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Finding ways to adapt to climate change - and mentor the next generation - with Nancy Beller-Simms
Katie Valentine
/ Categories: Profile, Women in Research

Finding ways to adapt to climate change - and mentor the next generation - with Nancy Beller-Simms

Nancy Beller-Simms leads the newly-formed Adaptation Sciences Program at NOAA’s Climate Program Office, Climate and Societal Interactions Division.

What drew you to your current career or field?  

After college, I worked several jobs and then backpacked through Europe and Israel.  One experience in particular changed the course of my life and influenced my career choice - in a millisecond. I was on a bus traveling through the Negev Desert in Israel where the scenery was brown and barren for miles. Abruptly everything changed. There was an actual line in the sand where the desert floor was brown on one side of the line and covered with green crops on the other side. The Israelis research and apply methods to bring water to farming, even in the middle of the desert, and we were passing acres of crops nurtured by drip irrigation. 

After this experience, the direction for my future was solidified, focusing on water resources. My graduate research (Master’s thesis and PhD dissertation) focused on aspects of water resources, from predicting water demand to modeling community preparations for El Niño–Southern Oscillation (ENSO)-related activities. I currently work on issues related to climate adaptation, specifically concentrating on water resources.    

What challenges have you faced as a woman in your career/field, or in general, and how have you overcome them?  

It began early - when I successfully passed an exam to get into an advanced math track in middle school, yet was not given the course in my schedule. When my parents and I questioned it, the principal asked me if I really wanted to take the place of a boy who would need that training more than I would in the future. In those days, you complied. 

I have hit similar walls throughout my career, but in order to proceed you have to bury yourself in work that has meaning to you, build confidence in yourself, and trust your own instincts. You also have to define what success is to you and not to professional or societal norms. Finally, I found what has been most important to me is making a difference in people's lives through advancing the use of science in their own decision-making.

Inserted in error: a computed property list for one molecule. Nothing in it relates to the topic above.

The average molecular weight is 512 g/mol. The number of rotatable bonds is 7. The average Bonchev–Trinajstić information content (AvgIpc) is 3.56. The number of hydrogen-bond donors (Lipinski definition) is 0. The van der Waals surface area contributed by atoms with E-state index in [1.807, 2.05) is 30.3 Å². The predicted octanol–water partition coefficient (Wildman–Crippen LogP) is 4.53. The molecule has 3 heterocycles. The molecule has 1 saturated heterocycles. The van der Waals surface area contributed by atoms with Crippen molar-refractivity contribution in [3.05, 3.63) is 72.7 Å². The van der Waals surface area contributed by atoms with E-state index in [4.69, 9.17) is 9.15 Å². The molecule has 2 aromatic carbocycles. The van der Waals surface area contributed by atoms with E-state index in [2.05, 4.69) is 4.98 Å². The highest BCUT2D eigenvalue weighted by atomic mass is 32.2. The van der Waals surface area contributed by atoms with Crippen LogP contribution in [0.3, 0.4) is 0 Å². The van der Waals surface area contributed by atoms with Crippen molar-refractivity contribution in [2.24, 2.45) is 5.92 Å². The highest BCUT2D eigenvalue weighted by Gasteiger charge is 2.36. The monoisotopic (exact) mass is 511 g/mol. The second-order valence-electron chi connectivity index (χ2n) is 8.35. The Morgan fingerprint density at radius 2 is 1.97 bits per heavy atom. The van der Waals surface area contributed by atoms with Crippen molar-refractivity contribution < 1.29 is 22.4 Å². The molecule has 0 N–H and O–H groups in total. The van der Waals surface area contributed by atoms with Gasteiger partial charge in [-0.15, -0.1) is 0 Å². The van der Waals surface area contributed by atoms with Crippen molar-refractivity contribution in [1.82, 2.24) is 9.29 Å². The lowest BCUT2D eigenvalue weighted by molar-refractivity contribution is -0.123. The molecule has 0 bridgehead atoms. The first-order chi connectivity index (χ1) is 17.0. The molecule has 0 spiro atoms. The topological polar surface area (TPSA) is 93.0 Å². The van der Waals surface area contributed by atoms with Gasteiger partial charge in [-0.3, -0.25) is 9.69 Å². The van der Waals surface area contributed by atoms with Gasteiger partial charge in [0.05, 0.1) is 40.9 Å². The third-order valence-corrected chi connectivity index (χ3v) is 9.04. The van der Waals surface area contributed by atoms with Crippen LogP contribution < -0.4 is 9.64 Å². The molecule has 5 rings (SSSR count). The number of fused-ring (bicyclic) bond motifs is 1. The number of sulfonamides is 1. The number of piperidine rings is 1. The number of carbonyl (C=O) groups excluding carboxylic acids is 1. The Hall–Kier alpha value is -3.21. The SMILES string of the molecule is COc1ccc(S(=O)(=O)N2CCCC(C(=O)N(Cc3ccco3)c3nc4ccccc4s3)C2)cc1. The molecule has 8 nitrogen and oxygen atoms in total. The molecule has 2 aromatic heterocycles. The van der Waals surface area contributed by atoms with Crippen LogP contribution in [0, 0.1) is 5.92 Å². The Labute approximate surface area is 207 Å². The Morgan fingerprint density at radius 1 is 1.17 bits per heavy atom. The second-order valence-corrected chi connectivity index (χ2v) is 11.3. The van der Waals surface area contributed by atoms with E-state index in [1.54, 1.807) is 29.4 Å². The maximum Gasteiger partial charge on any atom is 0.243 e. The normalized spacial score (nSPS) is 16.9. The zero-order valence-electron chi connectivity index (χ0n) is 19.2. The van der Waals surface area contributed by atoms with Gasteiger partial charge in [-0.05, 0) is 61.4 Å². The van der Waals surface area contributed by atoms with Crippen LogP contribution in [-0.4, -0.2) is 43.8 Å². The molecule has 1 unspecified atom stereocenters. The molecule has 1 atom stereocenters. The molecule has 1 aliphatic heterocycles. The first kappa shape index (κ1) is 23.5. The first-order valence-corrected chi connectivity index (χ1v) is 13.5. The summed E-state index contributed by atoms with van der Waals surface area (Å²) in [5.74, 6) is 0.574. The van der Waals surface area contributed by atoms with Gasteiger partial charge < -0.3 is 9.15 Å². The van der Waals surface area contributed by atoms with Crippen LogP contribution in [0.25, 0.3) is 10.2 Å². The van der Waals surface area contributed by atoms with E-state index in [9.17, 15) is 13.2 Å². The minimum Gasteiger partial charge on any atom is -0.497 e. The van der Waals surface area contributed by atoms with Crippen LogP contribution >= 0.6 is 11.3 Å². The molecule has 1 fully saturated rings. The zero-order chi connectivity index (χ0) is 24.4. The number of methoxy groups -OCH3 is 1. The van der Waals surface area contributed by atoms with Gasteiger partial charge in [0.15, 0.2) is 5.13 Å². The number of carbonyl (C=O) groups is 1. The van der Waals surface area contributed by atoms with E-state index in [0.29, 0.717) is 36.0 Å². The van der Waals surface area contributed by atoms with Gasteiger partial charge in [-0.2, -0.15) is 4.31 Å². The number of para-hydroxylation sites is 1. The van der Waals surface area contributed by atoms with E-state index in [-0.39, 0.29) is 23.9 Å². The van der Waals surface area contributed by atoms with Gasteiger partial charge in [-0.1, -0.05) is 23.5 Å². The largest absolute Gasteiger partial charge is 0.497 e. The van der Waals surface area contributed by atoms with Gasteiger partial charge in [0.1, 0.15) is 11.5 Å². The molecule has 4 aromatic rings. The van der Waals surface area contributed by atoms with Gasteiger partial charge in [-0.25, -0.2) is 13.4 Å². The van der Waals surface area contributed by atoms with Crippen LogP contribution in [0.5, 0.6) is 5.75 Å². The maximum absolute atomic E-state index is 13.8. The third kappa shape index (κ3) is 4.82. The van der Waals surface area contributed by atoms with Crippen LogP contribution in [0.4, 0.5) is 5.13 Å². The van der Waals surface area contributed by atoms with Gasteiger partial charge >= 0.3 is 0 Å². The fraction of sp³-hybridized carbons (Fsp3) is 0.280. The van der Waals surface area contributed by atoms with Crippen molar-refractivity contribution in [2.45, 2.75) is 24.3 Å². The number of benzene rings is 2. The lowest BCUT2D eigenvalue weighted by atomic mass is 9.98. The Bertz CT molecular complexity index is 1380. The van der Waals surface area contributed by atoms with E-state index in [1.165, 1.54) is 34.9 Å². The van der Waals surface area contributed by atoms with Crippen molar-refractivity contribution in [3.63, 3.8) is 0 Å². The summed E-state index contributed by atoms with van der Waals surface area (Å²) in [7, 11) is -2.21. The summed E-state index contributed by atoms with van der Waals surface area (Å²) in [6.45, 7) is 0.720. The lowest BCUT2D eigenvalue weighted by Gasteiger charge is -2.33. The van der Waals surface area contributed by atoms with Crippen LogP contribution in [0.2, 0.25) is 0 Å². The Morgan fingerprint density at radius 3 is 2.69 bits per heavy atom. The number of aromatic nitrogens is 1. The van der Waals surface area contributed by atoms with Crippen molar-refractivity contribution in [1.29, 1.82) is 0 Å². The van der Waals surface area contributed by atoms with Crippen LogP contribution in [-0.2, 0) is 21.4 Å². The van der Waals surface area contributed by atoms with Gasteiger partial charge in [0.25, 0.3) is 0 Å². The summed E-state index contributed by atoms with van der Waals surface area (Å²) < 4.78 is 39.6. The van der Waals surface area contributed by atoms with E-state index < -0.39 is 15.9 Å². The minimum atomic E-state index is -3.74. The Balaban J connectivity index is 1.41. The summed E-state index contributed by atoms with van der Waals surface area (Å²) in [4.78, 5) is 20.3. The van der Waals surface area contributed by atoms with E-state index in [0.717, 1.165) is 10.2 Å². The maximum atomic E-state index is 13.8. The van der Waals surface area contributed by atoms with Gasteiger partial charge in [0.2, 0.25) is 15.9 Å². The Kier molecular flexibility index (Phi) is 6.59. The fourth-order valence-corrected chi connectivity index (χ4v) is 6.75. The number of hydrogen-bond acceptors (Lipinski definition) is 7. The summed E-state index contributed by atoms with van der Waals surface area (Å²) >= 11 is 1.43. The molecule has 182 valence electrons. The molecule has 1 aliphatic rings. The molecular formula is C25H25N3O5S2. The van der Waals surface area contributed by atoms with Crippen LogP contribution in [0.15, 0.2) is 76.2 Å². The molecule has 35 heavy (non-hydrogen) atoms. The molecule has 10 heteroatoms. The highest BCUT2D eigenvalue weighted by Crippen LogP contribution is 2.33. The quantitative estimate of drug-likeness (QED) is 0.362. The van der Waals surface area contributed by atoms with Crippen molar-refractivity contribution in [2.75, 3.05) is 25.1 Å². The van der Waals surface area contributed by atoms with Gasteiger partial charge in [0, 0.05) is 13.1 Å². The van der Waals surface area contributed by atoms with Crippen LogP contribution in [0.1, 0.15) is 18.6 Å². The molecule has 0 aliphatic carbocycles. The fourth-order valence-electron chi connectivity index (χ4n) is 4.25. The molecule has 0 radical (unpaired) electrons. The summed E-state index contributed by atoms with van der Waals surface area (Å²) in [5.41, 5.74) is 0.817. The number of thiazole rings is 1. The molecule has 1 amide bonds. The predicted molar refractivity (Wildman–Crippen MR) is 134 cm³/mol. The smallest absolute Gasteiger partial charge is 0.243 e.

Do you have a favorite moment or accomplishment in your career?  

There are a few. One happened last week. A Lapenta intern I had mentored applied to a graduate program, and the professors contacted me for a recommendation. They began by discussing how impressed they were with her knowledge of the social and physical systems connected with providing water services in a changing climate. This intern did not have a background in water resources when she came to work with us for the summer. She worked hard and embraced her water-related project.  It showed how much of an influence my colleagues and I had on her then, now, and for the future.  

Another memory is a project I had worked on with long-time colleagues in the Environmental Protection Agency as well as several water foundations and NGOs. We know our work with small and medium sized communities’ water resource-focused agencies is both wanted and needed. Staff members from these small organizations need more nurturing in their understanding and use of (NOAA) scientific information. Through years of working together, we had conducted studies on their needs and created tools and informational videos in response to our findings. In the last year and a half we designed two webinar series to bring this information more directly to the public. We were excited when over 2,100 individuals registered for our first webinar series on “Our Changing Precipitation” (we were used to 100-200 registrants). This was dwarfed by our next series entitled “Showcasing Leading Practices in Climate Adaptation: Experiences from the Water Sector to Empower Other Sectors and Communities” with over 5,000 individuals who registered, primarily from small communities.  (Shameless plug: check out the summaries and recordings here.) We are making a difference.

What gives you hope, either with regard to science, your field in NOAA, or in general?

As a geographer, my training was purposely interdisciplinary in structure and included courses in physical, social and economic sciences. When I first started at NOAA, interns came with focused knowledge primarily in their own academic field of study. More recently, working with a number of interns and fellows has become more exciting as students are becoming more interdisciplinary in training and are more appreciative of other disciplines and fields of study.  They are taking a more holistic approach to preparing for their future work and even allowing life experiences to guide them. 

For example, one intern with whom I worked was a math major who had not thought much about the human aspects of modeling. His grandparents had recently survived a devastating flood in Alabama. Given the freedom to research a topic that was not necessarily math oriented, he worked towards a better understanding of flood forecasting. As he became more absorbed in this project, he spoke with NOAA regional forecast offices, modelers and local television station meteorologists to better understand what led to the flooding of his grandparents home and what to potentially expect in the future.

In summary, we are seeing a more personalized, relevant, and interdisciplinary approach with our more recent fellows and interns, and this gives me hope for the next generation of NOAA scientists.

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